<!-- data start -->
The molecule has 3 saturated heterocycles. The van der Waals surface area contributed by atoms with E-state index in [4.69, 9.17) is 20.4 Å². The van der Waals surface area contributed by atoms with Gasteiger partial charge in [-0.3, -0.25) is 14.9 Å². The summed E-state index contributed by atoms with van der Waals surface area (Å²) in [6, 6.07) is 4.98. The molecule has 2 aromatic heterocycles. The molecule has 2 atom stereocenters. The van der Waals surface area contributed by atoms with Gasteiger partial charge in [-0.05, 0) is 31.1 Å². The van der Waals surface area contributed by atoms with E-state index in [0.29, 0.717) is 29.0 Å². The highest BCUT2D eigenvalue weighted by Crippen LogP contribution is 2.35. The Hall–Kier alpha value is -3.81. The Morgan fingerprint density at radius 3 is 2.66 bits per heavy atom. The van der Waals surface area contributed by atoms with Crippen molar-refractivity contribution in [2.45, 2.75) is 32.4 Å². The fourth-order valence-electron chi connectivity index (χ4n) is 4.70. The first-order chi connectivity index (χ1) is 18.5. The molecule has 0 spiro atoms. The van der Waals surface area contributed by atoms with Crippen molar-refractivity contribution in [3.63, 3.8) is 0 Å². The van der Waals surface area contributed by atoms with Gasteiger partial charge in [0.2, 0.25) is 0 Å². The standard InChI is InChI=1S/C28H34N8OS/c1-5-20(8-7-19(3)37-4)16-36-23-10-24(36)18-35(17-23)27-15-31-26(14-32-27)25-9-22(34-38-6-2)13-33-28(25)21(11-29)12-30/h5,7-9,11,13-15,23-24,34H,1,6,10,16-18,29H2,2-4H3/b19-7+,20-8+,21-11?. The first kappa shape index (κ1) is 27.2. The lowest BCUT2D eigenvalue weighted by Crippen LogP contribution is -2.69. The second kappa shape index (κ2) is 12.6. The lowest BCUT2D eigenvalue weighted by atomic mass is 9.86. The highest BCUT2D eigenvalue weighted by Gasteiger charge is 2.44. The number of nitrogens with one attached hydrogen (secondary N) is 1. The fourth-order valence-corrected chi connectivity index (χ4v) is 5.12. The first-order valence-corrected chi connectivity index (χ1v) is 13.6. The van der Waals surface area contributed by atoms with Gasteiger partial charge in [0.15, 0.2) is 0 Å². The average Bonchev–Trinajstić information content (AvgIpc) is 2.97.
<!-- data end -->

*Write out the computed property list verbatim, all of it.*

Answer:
The molecule has 3 saturated heterocycles. The van der Waals surface area contributed by atoms with E-state index in [4.69, 9.17) is 20.4 Å². The van der Waals surface area contributed by atoms with Gasteiger partial charge in [-0.3, -0.25) is 14.9 Å². The summed E-state index contributed by atoms with van der Waals surface area (Å²) in [6, 6.07) is 4.98. The molecule has 2 aromatic heterocycles. The molecule has 2 atom stereocenters. The van der Waals surface area contributed by atoms with Gasteiger partial charge in [-0.05, 0) is 31.1 Å². The van der Waals surface area contributed by atoms with E-state index in [0.29, 0.717) is 29.0 Å². The highest BCUT2D eigenvalue weighted by Crippen LogP contribution is 2.35. The Hall–Kier alpha value is -3.81. The Morgan fingerprint density at radius 3 is 2.66 bits per heavy atom. The van der Waals surface area contributed by atoms with Crippen molar-refractivity contribution in [2.45, 2.75) is 32.4 Å². The fourth-order valence-electron chi connectivity index (χ4n) is 4.70. The first-order chi connectivity index (χ1) is 18.5. The molecule has 0 spiro atoms. The van der Waals surface area contributed by atoms with Crippen molar-refractivity contribution in [3.63, 3.8) is 0 Å². The van der Waals surface area contributed by atoms with Gasteiger partial charge in [0.2, 0.25) is 0 Å². The standard InChI is InChI=1S/C28H34N8OS/c1-5-20(8-7-19(3)37-4)16-36-23-10-24(36)18-35(17-23)27-15-31-26(14-32-27)25-9-22(34-38-6-2)13-33-28(25)21(11-29)12-30/h5,7-9,11,13-15,23-24,34H,1,6,10,16-18,29H2,2-4H3/b19-7+,20-8+,21-11?. The first kappa shape index (κ1) is 27.2. The lowest BCUT2D eigenvalue weighted by Crippen LogP contribution is -2.69. The second kappa shape index (κ2) is 12.6. The lowest BCUT2D eigenvalue weighted by atomic mass is 9.86. The highest BCUT2D eigenvalue weighted by Gasteiger charge is 2.44. The number of nitrogens with one attached hydrogen (secondary N) is 1. The fourth-order valence-corrected chi connectivity index (χ4v) is 5.12. The first-order valence-corrected chi connectivity index (χ1v) is 13.6. The van der Waals surface area contributed by atoms with Gasteiger partial charge in [0.15, 0.2) is 0 Å². The average Bonchev–Trinajstić information content (AvgIpc) is 2.97.